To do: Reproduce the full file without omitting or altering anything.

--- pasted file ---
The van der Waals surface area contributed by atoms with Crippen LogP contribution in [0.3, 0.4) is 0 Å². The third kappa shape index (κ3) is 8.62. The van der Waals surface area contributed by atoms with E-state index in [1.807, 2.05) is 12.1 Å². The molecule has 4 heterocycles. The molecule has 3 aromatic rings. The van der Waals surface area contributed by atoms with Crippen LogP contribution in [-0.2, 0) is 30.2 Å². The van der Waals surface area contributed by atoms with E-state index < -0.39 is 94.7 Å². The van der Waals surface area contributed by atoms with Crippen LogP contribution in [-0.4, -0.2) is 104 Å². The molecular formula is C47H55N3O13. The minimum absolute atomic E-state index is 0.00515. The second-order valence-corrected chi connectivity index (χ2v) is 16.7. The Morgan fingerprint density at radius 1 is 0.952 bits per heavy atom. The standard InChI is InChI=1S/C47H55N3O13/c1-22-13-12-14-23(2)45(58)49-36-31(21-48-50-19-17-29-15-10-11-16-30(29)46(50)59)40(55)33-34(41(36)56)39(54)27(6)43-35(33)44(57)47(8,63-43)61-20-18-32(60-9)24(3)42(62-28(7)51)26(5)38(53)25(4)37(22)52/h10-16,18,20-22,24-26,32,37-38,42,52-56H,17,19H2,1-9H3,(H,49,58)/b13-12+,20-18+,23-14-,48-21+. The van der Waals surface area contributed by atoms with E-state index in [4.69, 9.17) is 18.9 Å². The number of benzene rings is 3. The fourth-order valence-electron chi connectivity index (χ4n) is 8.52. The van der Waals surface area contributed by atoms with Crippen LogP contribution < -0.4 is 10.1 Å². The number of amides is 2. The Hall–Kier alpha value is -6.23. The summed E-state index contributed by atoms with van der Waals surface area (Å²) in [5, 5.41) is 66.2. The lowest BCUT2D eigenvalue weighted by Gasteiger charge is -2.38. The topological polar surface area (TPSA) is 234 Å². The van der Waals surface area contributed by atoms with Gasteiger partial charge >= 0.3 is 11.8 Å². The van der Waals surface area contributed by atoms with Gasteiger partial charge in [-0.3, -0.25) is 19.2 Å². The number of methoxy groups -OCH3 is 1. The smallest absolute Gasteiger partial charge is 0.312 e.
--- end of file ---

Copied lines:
The van der Waals surface area contributed by atoms with Crippen LogP contribution in [0.3, 0.4) is 0 Å². The third kappa shape index (κ3) is 8.62. The van der Waals surface area contributed by atoms with E-state index in [1.807, 2.05) is 12.1 Å². The molecule has 4 heterocycles. The molecule has 3 aromatic rings. The van der Waals surface area contributed by atoms with Crippen LogP contribution in [-0.2, 0) is 30.2 Å². The van der Waals surface area contributed by atoms with E-state index < -0.39 is 94.7 Å². The van der Waals surface area contributed by atoms with Crippen LogP contribution in [-0.4, -0.2) is 104 Å². The molecular formula is C47H55N3O13. The minimum absolute atomic E-state index is 0.00515. The second-order valence-corrected chi connectivity index (χ2v) is 16.7. The Morgan fingerprint density at radius 1 is 0.952 bits per heavy atom. The standard InChI is InChI=1S/C47H55N3O13/c1-22-13-12-14-23(2)45(58)49-36-31(21-48-50-19-17-29-15-10-11-16-30(29)46(50)59)40(55)33-34(41(36)56)39(54)27(6)43-35(33)44(57)47(8,63-43)61-20-18-32(60-9)24(3)42(62-28(7)51)26(5)38(53)25(4)37(22)52/h10-16,18,20-22,24-26,32,37-38,42,52-56H,17,19H2,1-9H3,(H,49,58)/b13-12+,20-18+,23-14-,48-21+. The van der Waals surface area contributed by atoms with E-state index in [4.69, 9.17) is 18.9 Å². The number of benzene rings is 3. The fourth-order valence-electron chi connectivity index (χ4n) is 8.52. The van der Waals surface area contributed by atoms with Crippen LogP contribution < -0.4 is 10.1 Å². The number of amides is 2. The Hall–Kier alpha value is -6.23. The summed E-state index contributed by atoms with van der Waals surface area (Å²) in [5, 5.41) is 66.2. The lowest BCUT2D eigenvalue weighted by Gasteiger charge is -2.38. The topological polar surface area (TPSA) is 234 Å². The van der Waals surface area contributed by atoms with Gasteiger partial charge >= 0.3 is 11.8 Å². The van der Waals surface area contributed by atoms with Gasteiger partial charge in [-0.3, -0.25) is 19.2 Å². The number of methoxy groups -OCH3 is 1. The smallest absolute Gasteiger partial charge is 0.312 e.